There is one major advantage of getting into the B2C space for businesses and that’s higher margins. Selling to consumers as well as fellow businesses means that you can access a larger, more diverse customer base, therefore building resiliency into your operation.
Getting into B2C is not without its risks and difficulties. Marketing and distribution systems are generally more complicated in the B2C space, if only because of the increased numbers of individual customers and smaller orders. This means that you must enhance your audience research processes to generate intelligence on these new customers. Depending on your product or service, there is the possibility you will need to add capacity to your warehousing, distribution, and fulfillment networks.
Another challenge involved with moving into the B2C space is compliance. Strictly B2B operations are used to having the data they hold governed by bespoke agreements between themselves and their customers. In the consumer space, there are a large and growing number of frameworks, such as Europe’s GDPR and the upcoming Cloud act which, despite what many see as drawbacks, intend to grant consumers a significant level of protection and control over their data held by businesses they patronize.
If these challenges can be overcome, however, adding B2C options to your current B2B line can be a great way to increase revenue. And from a technical point of view, it need not be difficult. You have, in my opinion, two approaches available when it comes to adding this B2C sales: build a completely separate website or combine two experiences into your existing store.
Arguably, building a completely separate website to handle B2C orders is the ideal situation, because this allows you to include the variant requirements of both customer bases. Your B2C website will have different payment requirements, integrations with your back office, product visibility, order minimums, promotions and shipping options, to give just a few examples, and working with each of these elements is easier if done separately from your B2B business.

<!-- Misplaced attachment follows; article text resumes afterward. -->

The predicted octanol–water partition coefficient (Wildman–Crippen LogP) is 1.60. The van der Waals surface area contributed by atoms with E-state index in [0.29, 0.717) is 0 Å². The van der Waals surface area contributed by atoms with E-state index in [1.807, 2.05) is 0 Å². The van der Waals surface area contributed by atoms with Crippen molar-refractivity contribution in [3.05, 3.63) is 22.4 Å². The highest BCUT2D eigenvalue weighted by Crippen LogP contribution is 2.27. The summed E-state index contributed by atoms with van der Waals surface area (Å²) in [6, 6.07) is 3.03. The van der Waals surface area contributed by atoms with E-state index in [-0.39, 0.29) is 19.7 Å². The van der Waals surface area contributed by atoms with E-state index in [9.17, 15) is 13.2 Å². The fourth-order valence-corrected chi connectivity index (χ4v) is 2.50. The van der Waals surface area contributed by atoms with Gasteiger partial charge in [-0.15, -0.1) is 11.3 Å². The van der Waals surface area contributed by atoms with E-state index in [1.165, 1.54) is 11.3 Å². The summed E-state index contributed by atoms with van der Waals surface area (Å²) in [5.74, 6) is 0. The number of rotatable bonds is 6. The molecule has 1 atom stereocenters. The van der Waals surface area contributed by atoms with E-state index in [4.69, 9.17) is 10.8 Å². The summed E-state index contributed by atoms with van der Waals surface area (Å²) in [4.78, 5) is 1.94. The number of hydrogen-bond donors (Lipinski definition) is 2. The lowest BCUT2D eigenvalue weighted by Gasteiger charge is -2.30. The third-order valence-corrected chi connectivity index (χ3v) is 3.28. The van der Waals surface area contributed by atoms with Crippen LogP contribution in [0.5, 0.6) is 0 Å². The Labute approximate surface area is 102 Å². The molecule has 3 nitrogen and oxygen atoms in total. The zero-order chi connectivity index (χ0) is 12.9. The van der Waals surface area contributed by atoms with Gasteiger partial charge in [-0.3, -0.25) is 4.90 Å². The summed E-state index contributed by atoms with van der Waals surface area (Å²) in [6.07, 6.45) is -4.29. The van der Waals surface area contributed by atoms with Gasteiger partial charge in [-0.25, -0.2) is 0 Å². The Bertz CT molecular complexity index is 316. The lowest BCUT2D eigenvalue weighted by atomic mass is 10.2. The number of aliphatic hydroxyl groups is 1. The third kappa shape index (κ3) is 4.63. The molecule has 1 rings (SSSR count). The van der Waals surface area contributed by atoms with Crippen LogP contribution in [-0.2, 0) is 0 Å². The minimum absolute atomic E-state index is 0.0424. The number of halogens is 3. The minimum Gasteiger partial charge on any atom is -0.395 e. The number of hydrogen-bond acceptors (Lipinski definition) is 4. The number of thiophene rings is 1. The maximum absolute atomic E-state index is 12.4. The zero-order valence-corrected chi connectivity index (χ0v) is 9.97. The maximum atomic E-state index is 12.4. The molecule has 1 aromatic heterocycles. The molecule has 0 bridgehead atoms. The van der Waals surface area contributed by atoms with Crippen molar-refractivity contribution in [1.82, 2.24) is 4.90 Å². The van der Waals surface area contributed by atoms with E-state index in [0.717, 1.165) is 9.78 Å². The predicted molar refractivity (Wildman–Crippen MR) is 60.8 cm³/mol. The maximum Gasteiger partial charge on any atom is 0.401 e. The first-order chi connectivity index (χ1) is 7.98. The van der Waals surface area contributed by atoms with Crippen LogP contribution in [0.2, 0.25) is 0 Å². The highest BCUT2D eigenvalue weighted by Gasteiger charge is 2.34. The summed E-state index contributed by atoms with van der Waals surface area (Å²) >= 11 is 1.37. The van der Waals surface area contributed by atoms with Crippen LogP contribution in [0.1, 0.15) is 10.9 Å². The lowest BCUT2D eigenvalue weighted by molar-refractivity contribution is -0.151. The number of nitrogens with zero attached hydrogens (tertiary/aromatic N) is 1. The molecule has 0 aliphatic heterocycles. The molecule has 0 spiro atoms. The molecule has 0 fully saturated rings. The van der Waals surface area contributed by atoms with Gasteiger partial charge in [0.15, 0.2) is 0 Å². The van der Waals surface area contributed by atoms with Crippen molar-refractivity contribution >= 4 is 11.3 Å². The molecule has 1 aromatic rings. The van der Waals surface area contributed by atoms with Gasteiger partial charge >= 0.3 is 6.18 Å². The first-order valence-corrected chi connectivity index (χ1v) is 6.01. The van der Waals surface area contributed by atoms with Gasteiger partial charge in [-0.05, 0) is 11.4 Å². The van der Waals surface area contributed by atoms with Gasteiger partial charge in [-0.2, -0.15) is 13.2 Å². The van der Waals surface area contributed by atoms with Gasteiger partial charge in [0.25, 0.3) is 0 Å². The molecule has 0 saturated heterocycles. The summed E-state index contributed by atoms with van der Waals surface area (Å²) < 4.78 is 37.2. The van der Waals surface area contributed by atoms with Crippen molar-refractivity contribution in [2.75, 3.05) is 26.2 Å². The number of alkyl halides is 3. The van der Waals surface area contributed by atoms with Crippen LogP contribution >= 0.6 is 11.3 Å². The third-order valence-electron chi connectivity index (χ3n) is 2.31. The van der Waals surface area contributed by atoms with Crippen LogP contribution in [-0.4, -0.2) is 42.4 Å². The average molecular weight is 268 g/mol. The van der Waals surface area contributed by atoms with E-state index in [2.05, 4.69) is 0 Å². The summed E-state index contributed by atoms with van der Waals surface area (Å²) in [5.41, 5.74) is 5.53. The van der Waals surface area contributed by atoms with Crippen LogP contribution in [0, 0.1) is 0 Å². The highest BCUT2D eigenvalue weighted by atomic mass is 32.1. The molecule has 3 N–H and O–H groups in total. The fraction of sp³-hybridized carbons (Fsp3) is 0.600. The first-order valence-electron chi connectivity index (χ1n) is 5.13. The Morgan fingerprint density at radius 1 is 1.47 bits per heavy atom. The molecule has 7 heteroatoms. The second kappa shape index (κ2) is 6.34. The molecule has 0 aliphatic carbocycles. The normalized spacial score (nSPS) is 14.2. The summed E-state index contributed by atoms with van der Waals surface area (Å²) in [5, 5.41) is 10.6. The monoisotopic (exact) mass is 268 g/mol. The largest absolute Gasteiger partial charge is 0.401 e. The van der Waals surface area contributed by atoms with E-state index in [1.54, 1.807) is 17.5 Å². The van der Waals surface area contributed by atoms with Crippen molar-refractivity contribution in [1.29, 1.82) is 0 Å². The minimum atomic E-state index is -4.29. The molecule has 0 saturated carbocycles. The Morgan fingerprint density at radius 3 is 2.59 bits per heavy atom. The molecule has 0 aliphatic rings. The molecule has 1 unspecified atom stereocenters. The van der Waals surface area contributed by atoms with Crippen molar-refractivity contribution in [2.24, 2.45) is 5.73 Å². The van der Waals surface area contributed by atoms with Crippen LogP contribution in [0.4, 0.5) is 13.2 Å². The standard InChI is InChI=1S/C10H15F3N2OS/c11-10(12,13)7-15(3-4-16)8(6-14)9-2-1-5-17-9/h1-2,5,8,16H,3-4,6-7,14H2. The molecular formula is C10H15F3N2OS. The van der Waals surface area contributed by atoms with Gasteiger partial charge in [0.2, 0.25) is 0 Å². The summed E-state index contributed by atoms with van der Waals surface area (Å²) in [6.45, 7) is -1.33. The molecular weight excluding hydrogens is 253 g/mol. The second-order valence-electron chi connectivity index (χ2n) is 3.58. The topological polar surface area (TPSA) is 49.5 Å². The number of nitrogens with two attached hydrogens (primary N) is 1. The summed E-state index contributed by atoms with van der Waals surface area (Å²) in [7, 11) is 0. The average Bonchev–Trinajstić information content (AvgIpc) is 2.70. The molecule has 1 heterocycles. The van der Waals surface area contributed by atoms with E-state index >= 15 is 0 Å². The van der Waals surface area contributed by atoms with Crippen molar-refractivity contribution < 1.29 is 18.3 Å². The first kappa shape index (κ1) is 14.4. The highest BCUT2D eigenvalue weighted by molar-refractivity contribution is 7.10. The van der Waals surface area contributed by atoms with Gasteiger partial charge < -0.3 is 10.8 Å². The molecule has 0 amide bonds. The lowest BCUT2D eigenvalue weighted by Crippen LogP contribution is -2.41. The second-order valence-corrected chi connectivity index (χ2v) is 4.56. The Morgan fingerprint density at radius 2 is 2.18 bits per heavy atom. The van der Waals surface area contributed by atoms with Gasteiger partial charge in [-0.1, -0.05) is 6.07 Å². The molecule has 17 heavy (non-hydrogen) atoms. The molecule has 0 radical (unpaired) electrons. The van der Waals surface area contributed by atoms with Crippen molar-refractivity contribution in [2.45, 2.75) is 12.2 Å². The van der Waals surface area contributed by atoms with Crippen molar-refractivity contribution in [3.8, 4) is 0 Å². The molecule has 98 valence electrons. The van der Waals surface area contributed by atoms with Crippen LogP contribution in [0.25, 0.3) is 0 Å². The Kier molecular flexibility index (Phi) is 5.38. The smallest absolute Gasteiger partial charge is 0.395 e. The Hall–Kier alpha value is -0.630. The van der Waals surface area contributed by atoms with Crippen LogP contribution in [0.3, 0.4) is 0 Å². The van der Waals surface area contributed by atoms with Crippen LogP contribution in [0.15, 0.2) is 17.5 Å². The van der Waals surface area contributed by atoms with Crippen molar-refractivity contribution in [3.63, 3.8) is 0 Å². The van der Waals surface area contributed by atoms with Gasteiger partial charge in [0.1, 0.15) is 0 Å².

Building two separate websites means you can also separate your marketing more easily.
Consumers generally expect a more personalized, proactive approach to their purchasing journey than the businesses you are used to. In addition, you should recognize that you’re now dealing with two different “busy” seasons and product strategies, and should have the capability to adapt to these easily.
It’s also possible, however, to build two almost completely distinct experiences into one website. More advanced website design and implementation software, can be used to separate users based on their persona and then offer each group of potential customers a different experience. Taking this approach might be suitable if your business is relatively small, but complications can quickly arise if you find yourself serving thousands of orders.